Nicknamed “Texas” after her home state, she got her start in show business as an actress, touring the country with theater groups, rodeos, and vaudeville shows at the turn of the last century.
After a failed marriage, a stint in Hollywood making silent films, and with dreams of stardom, she moved to New York City in 1905. Bubbly and extroverted, she scored roles in musicals and movies.
But her biggest role wasn’t on the stage or screen—it was in one of Prohibition-era New York’s most popular speakeasies.
It happened by accident. After impressing early 1920s crowds with her brassy attitude as a hotel lounge singer, she became the club’s emcee.
She connected well with customers and was hired to emcee at other nightspots—at the Knickerbocker Hotel on 42nd Street, for instance, and a place called the El Fey on West 48th Street.
“Nights at the El Fey, and later at Texas’s other clubs, blended alcohol-fueled mirth and sportive bedlam,” wrote Leo Trachtenberg in City Journal.
In 1925, Texas opened the 300 Club, at 151 West 54th Street. John Barrymore, George Gershwin, and Clara Bow were regulars. The club was targeted by officials, who were constantly padlocking the door and arresting Texas.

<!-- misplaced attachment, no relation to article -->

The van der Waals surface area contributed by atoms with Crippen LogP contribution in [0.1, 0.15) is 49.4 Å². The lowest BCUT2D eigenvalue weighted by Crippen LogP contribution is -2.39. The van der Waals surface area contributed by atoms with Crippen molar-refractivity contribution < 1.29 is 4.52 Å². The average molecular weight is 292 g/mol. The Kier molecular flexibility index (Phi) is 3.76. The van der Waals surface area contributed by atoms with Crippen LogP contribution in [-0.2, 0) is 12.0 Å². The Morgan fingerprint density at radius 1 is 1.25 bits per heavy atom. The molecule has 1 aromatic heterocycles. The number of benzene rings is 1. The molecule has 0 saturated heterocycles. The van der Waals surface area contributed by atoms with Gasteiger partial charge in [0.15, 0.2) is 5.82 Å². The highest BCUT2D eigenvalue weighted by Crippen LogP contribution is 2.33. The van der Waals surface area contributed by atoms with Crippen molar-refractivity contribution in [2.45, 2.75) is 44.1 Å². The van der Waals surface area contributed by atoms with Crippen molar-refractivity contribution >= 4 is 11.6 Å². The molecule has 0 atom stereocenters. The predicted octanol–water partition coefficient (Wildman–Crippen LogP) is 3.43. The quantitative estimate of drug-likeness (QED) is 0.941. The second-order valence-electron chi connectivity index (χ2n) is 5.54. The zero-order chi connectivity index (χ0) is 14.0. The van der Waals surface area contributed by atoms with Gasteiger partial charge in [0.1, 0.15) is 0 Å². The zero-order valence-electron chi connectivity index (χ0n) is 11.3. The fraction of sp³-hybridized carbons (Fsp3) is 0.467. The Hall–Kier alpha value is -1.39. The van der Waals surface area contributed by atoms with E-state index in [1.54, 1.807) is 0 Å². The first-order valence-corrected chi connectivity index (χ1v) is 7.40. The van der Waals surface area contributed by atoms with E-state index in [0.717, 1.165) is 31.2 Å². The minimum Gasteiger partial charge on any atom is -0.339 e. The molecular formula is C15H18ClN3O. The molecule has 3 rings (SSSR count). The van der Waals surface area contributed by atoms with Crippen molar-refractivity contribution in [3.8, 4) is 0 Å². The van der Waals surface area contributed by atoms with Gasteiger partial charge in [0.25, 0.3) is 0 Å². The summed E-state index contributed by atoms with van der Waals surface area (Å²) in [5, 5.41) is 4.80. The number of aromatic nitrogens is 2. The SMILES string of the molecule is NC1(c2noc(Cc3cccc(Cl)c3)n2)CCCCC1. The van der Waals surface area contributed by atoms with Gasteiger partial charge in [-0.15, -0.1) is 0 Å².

Her cheeky explanation: patrons brought liquor with them, and that the place was so small, the showgirls were forced to dance close to customers.
The Depression ended the party. Texas went back to acting, and in 1933 while on the road in Vancouver, she contracted dysentery and died at 49.
Mostly forgotten today, the “Queen of the Night Clubs” is immortalized in some Damon Runyon short stories; she’s the basis for the nightclub operator “Miss Missouri Martin.”
In the photo of the El Fay club, two swastikas flank the entrance. They had nothing to do with Nazi Germany; the swastika symbol was a good luck symbol, according to the City Journal article.